Strawberries are finally in season and delicious. Both Tim and I brought a quart home. Too many strawberries. So I made a batch of strawberry jam in my instant pot. Good on toast, in a peanut butter and jelly sandwich and on vanilla ice cream.

So many new skills

I hardly have time to apply the old ones. My holiday crafting is officially over. Now I am only left with: a birthday quilt, with only a small amount of binding to be sewn; new baby and sibling gifts; a wedding afghan; leggings for painters; two bathing suits for me; and recover a set of boat cushions. Then it will all be about travel projects for out next trip to lovely Deal Island!

Tim gave me a refresher course in the chain saw and I have been cutting the wood down to size for the wood stove and splitting it. My only two compaints are the chainsaw is a little heavy and I need a girlie chainsaw helmet with ear protectors. Tim’s tends to slide down over my eyes. Could be a problem.

Next up are my mad plumbing skills. I replaced our kitchen faucet. Kohler boasts it should be a homeowner project easily completed in under an hour. I guess that would be the case if all the parts worked. But alas, I resorted to eBay and two parts were defective. How did I know this? After my first installation and trial, we had a fountain in the kitchen. At least the plants on the windowsill got watered. After many false starts – under the sink, turn the water off, try something else, turn on the water – drip, drip, drip, I identified the culprits. Luckily I still had the old parts and with them installed, the faucet now works beautifully. There may have been some cursing under the sink in the process.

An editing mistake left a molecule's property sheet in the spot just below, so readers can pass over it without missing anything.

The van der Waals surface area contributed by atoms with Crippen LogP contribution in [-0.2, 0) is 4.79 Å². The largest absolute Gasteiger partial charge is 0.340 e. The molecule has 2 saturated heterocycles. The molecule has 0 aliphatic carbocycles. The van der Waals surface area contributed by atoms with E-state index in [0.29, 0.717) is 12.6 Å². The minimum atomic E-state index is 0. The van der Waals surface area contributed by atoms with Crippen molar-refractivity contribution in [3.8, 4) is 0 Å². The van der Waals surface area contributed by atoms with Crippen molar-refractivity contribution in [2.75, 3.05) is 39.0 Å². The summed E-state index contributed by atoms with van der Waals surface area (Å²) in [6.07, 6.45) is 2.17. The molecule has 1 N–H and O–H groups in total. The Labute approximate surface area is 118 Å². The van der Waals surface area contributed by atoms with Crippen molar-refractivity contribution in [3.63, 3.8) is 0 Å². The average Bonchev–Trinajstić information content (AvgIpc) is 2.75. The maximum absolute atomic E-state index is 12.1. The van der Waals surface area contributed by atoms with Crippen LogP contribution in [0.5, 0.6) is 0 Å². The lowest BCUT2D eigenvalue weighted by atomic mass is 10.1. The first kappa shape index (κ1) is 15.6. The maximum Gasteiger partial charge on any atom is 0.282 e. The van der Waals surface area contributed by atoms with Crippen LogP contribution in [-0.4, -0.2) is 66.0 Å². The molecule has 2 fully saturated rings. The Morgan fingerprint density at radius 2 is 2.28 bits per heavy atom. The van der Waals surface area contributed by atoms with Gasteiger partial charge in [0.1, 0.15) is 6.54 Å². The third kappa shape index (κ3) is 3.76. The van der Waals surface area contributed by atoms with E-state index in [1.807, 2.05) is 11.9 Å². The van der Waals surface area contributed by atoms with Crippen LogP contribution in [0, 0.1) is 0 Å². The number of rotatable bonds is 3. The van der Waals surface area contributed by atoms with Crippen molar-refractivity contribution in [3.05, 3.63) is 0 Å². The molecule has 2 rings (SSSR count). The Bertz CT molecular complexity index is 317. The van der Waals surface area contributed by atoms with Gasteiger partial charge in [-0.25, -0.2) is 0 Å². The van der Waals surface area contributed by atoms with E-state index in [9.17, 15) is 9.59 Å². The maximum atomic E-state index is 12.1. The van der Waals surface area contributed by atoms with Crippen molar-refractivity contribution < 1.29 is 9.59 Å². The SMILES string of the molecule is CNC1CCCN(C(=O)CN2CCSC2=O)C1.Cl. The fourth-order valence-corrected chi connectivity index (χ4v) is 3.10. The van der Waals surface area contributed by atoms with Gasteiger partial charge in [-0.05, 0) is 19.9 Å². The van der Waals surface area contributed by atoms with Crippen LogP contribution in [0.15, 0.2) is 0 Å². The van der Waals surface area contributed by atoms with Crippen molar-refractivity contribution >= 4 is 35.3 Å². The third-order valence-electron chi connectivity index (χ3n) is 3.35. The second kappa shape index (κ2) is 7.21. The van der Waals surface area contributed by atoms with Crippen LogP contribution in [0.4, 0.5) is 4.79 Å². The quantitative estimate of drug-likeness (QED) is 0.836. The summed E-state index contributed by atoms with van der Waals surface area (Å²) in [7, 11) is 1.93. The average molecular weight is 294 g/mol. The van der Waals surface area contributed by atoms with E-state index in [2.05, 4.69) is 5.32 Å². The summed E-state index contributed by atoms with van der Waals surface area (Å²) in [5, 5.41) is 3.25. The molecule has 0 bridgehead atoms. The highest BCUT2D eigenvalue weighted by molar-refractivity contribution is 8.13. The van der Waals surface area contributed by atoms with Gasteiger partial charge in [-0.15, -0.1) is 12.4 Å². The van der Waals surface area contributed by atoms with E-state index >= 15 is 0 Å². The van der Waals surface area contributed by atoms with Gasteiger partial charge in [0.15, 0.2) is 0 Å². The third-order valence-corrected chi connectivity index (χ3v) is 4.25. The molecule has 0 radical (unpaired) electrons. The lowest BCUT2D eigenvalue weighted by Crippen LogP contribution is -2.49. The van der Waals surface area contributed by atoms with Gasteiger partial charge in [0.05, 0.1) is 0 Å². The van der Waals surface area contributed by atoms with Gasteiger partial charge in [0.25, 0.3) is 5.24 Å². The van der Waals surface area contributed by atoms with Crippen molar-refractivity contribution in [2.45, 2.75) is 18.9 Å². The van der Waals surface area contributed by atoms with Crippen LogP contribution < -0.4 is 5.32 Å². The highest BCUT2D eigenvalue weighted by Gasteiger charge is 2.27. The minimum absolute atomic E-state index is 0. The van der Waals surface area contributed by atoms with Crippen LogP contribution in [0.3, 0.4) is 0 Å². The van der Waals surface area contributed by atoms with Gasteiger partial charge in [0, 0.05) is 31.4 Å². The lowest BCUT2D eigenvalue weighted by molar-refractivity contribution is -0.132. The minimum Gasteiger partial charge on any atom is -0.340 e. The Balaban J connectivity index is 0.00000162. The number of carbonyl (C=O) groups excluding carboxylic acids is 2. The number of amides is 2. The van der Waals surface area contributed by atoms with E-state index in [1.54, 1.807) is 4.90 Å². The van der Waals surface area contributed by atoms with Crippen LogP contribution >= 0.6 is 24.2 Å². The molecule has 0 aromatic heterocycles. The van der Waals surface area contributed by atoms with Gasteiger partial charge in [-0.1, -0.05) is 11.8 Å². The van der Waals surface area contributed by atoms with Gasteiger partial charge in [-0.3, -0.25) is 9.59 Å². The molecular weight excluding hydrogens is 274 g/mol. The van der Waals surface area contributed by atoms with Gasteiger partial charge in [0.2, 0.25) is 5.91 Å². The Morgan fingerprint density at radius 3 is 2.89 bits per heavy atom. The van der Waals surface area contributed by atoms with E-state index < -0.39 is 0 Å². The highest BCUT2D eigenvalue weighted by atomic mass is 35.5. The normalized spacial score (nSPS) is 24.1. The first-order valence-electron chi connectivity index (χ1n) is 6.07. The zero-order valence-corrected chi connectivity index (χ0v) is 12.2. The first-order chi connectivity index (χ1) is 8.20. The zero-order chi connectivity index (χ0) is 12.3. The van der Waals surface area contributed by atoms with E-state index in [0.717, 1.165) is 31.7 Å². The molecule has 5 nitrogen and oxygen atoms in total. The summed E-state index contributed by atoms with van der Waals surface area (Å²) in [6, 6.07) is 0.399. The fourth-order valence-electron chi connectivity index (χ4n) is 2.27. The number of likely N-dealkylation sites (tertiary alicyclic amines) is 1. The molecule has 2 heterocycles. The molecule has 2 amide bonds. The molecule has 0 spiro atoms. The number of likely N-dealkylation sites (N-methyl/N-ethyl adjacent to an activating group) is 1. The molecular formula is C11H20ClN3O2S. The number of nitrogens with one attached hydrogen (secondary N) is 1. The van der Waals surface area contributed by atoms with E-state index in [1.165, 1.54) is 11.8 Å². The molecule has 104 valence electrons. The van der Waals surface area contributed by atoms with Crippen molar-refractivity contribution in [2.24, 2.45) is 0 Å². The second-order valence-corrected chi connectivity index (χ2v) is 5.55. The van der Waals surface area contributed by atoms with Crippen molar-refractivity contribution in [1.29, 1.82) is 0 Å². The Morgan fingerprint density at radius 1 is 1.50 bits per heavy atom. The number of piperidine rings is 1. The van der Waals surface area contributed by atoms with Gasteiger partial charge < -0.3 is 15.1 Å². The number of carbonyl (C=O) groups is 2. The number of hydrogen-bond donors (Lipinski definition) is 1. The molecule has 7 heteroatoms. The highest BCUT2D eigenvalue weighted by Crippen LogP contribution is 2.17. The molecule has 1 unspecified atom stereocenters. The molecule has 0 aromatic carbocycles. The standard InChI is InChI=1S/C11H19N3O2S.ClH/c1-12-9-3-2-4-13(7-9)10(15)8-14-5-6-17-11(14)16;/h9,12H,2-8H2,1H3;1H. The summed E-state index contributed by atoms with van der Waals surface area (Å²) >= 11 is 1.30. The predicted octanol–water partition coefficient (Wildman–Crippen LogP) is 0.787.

Yesterday I got to use the snowblower because we had about 4 inches of snow. That got me thinking about organizing the garage. And go to the dump. When Tim mentioned his piano needed “voicing” I put my foot down. I’ve had a lot of days at home and about and have really enjoyed them. We went for a walk at Heaven Hill in Lake Placid. Lovely trails – with micro spikes – and beautiful views.

Here are some shots from closer to home. Iron mountain looked lovely down our road, covered in snow.

And my poor little pizza oven sits across the driveway, unused and looking lonely. I painted a face on the door so when I look at it, it looks back at me. Next summer…